The tourney winnings paid for the Vegas trip, and then some.
I didn’t know back then that money couldn’t fix what was broken.
I didn’t realize back then how bittersweet it must have been for her to watch me succeed at an activity that adversely affected our marriage because I usually invested more time in watching, reading about, and playing poker than I invested in anything constructive, or proactive, or meaningful to our marriage.
Still. It was a good trip. Fun. Reconnecting with old friends. Making new good memories together, including a fun night with the bride and groom having lots of drinks and laughing at a Lewis Black comedy show at the MGM Grand, and then a memorable laugh-filled walk back to Bellagio afterward.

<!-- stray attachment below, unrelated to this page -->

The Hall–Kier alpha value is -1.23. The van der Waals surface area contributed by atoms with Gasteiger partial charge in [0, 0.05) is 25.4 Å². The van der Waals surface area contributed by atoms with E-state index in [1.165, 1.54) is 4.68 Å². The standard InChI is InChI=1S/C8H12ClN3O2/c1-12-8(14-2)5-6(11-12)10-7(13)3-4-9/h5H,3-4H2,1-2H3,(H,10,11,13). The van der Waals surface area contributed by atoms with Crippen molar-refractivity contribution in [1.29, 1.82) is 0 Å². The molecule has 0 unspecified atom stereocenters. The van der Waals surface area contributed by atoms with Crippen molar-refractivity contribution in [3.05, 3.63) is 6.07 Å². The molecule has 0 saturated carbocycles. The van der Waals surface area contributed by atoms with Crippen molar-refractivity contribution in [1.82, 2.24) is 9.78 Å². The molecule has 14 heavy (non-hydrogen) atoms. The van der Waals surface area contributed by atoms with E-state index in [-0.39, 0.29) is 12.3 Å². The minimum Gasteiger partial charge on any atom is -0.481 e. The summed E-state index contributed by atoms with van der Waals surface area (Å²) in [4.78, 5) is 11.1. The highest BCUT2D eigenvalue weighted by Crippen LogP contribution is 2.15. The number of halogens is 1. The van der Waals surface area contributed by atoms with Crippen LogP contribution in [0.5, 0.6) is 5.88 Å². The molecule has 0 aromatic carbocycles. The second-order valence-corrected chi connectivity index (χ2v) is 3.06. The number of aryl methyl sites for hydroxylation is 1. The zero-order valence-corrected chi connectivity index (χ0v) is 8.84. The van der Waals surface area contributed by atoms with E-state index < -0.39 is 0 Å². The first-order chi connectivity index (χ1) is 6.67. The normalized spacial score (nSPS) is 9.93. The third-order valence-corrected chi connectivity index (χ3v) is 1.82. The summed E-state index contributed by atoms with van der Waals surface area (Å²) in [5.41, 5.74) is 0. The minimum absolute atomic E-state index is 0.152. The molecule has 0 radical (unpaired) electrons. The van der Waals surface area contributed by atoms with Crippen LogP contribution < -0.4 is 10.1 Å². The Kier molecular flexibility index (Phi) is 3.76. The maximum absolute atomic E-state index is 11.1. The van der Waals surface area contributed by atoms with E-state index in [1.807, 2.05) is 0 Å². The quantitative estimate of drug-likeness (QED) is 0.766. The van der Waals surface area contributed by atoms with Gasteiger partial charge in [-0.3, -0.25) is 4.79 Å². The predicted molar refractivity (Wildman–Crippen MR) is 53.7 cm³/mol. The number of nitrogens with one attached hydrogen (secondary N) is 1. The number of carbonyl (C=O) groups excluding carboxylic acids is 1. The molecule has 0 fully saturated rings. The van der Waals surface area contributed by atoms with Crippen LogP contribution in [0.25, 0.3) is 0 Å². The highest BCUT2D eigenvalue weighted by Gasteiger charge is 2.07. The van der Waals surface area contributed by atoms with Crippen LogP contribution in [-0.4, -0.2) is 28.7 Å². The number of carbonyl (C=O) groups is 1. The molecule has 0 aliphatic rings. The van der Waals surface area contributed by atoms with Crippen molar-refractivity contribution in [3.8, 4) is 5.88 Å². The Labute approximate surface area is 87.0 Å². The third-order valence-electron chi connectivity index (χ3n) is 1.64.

I hadn’t thought about that moment for years.
And then fast-forward to a week ago, when I found myself walking through the MGM Grand 11 years later.
Even though I LIVE IN THE SAME HOUSE that we lived in together as a married couple, and see and talk to my ex-wife several times per week and it’s super-normal and functional, here I was in Las Vegas on some random casino escalator having a moment.
Then, my friends and I walked north up the Las Vegas Strip. The same walk the four of us had made 11 years earlier on the Vegas wedding trip.
And involuntarily, I felt it.
I don’t know why that mattered.
I have no idea why it made me feel.
But it did.
It just did.
A couple of years removed from divorce, I spent a few days at Disney World and the Daytona 500 with friends, including a woman who liked me.
We were walking around the Magic Kingdom together, just the two of us.
It was cute. I liked her.